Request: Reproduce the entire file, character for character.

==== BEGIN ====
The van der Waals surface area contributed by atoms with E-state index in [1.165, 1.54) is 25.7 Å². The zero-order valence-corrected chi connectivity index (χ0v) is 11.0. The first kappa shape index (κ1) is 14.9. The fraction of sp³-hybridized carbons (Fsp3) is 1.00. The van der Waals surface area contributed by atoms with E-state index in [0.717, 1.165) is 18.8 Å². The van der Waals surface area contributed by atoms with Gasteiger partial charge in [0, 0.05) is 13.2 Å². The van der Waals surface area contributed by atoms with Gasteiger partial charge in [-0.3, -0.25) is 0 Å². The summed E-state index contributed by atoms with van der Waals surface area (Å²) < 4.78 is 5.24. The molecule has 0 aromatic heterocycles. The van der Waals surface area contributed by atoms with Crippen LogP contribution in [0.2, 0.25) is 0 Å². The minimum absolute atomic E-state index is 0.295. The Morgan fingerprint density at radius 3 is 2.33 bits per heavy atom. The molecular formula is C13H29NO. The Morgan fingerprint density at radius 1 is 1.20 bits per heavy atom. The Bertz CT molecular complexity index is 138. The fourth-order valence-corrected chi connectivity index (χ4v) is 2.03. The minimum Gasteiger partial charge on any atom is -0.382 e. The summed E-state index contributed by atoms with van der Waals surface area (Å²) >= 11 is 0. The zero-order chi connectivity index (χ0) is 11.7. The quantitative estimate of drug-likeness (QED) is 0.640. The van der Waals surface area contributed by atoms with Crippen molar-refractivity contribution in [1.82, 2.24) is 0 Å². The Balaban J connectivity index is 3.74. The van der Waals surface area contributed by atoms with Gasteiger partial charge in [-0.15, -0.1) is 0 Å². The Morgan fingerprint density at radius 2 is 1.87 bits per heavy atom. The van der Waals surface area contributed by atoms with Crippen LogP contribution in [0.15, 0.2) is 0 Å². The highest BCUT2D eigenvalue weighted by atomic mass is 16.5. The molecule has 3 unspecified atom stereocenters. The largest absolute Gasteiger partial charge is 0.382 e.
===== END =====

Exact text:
The van der Waals surface area contributed by atoms with E-state index in [1.165, 1.54) is 25.7 Å². The zero-order valence-corrected chi connectivity index (χ0v) is 11.0. The first kappa shape index (κ1) is 14.9. The fraction of sp³-hybridized carbons (Fsp3) is 1.00. The van der Waals surface area contributed by atoms with E-state index in [0.717, 1.165) is 18.8 Å². The van der Waals surface area contributed by atoms with Gasteiger partial charge in [0, 0.05) is 13.2 Å². The van der Waals surface area contributed by atoms with Gasteiger partial charge in [-0.3, -0.25) is 0 Å². The summed E-state index contributed by atoms with van der Waals surface area (Å²) < 4.78 is 5.24. The molecule has 0 aromatic heterocycles. The van der Waals surface area contributed by atoms with Crippen LogP contribution in [0.2, 0.25) is 0 Å². The minimum absolute atomic E-state index is 0.295. The Morgan fingerprint density at radius 3 is 2.33 bits per heavy atom. The molecular formula is C13H29NO. The Morgan fingerprint density at radius 1 is 1.20 bits per heavy atom. The Bertz CT molecular complexity index is 138. The fourth-order valence-corrected chi connectivity index (χ4v) is 2.03. The minimum Gasteiger partial charge on any atom is -0.382 e. The summed E-state index contributed by atoms with van der Waals surface area (Å²) >= 11 is 0. The zero-order chi connectivity index (χ0) is 11.7. The quantitative estimate of drug-likeness (QED) is 0.640. The van der Waals surface area contributed by atoms with Crippen molar-refractivity contribution in [1.82, 2.24) is 0 Å². The Balaban J connectivity index is 3.74. The van der Waals surface area contributed by atoms with Gasteiger partial charge in [-0.15, -0.1) is 0 Å². The Morgan fingerprint density at radius 2 is 1.87 bits per heavy atom. The van der Waals surface area contributed by atoms with Crippen LogP contribution in [0.15, 0.2) is 0 Å². The highest BCUT2D eigenvalue weighted by atomic mass is 16.5. The molecule has 3 unspecified atom stereocenters. The largest absolute Gasteiger partial charge is 0.382 e.